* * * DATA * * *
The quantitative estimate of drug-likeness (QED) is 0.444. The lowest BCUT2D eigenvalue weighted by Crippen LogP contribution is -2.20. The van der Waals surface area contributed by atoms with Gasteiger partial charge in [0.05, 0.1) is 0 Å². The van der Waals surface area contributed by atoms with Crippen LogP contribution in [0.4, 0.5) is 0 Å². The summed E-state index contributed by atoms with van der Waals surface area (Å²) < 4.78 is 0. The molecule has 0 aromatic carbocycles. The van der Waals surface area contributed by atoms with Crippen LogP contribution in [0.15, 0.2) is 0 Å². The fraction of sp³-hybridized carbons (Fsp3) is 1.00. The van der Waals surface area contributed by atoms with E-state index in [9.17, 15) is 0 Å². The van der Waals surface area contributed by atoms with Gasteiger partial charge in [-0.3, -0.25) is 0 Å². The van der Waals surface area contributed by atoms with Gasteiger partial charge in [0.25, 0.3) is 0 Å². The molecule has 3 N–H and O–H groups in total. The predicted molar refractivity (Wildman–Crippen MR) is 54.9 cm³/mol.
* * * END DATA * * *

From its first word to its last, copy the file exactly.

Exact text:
The quantitative estimate of drug-likeness (QED) is 0.444. The lowest BCUT2D eigenvalue weighted by Crippen LogP contribution is -2.20. The van der Waals surface area contributed by atoms with Gasteiger partial charge in [0.05, 0.1) is 0 Å². The van der Waals surface area contributed by atoms with Crippen LogP contribution in [0.4, 0.5) is 0 Å². The summed E-state index contributed by atoms with van der Waals surface area (Å²) < 4.78 is 0. The molecule has 0 aromatic carbocycles. The van der Waals surface area contributed by atoms with Crippen LogP contribution in [0.15, 0.2) is 0 Å². The fraction of sp³-hybridized carbons (Fsp3) is 1.00. The van der Waals surface area contributed by atoms with E-state index in [9.17, 15) is 0 Å². The van der Waals surface area contributed by atoms with Gasteiger partial charge in [-0.3, -0.25) is 0 Å². The van der Waals surface area contributed by atoms with Gasteiger partial charge in [0.25, 0.3) is 0 Å². The molecule has 3 N–H and O–H groups in total. The predicted molar refractivity (Wildman–Crippen MR) is 54.9 cm³/mol.